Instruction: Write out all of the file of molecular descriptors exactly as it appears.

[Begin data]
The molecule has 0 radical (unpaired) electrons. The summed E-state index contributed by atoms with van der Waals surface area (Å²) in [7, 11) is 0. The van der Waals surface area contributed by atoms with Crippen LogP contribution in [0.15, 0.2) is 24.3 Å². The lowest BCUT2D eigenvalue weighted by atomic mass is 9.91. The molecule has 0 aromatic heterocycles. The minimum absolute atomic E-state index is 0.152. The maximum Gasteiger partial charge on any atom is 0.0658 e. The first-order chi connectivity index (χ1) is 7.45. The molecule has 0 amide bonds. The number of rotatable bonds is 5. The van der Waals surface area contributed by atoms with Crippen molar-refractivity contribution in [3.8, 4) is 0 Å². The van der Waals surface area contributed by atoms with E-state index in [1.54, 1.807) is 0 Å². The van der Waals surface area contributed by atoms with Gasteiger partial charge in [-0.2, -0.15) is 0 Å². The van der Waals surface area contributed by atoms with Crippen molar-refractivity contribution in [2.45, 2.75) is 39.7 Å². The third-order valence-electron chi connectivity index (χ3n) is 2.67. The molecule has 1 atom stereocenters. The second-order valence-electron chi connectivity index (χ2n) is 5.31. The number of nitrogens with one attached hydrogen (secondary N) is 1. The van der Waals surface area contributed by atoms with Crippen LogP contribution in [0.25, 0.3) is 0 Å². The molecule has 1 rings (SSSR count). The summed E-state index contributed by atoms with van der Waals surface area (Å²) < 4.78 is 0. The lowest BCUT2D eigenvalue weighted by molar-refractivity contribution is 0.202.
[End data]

The molecule has 0 radical (unpaired) electrons. The summed E-state index contributed by atoms with van der Waals surface area (Å²) in [7, 11) is 0. The van der Waals surface area contributed by atoms with Crippen LogP contribution in [0.15, 0.2) is 24.3 Å². The lowest BCUT2D eigenvalue weighted by atomic mass is 9.91. The molecule has 0 aromatic heterocycles. The minimum absolute atomic E-state index is 0.152. The maximum Gasteiger partial charge on any atom is 0.0658 e. The first-order chi connectivity index (χ1) is 7.45. The molecule has 0 amide bonds. The number of rotatable bonds is 5. The van der Waals surface area contributed by atoms with Crippen molar-refractivity contribution in [3.8, 4) is 0 Å². The van der Waals surface area contributed by atoms with E-state index in [1.54, 1.807) is 0 Å². The van der Waals surface area contributed by atoms with Gasteiger partial charge in [-0.2, -0.15) is 0 Å². The van der Waals surface area contributed by atoms with Crippen molar-refractivity contribution in [2.45, 2.75) is 39.7 Å². The third-order valence-electron chi connectivity index (χ3n) is 2.67. The molecule has 1 atom stereocenters. The second-order valence-electron chi connectivity index (χ2n) is 5.31. The number of nitrogens with one attached hydrogen (secondary N) is 1. The van der Waals surface area contributed by atoms with Crippen LogP contribution in [0.25, 0.3) is 0 Å². The molecule has 1 rings (SSSR count). The summed E-state index contributed by atoms with van der Waals surface area (Å²) < 4.78 is 0. The lowest BCUT2D eigenvalue weighted by molar-refractivity contribution is 0.202.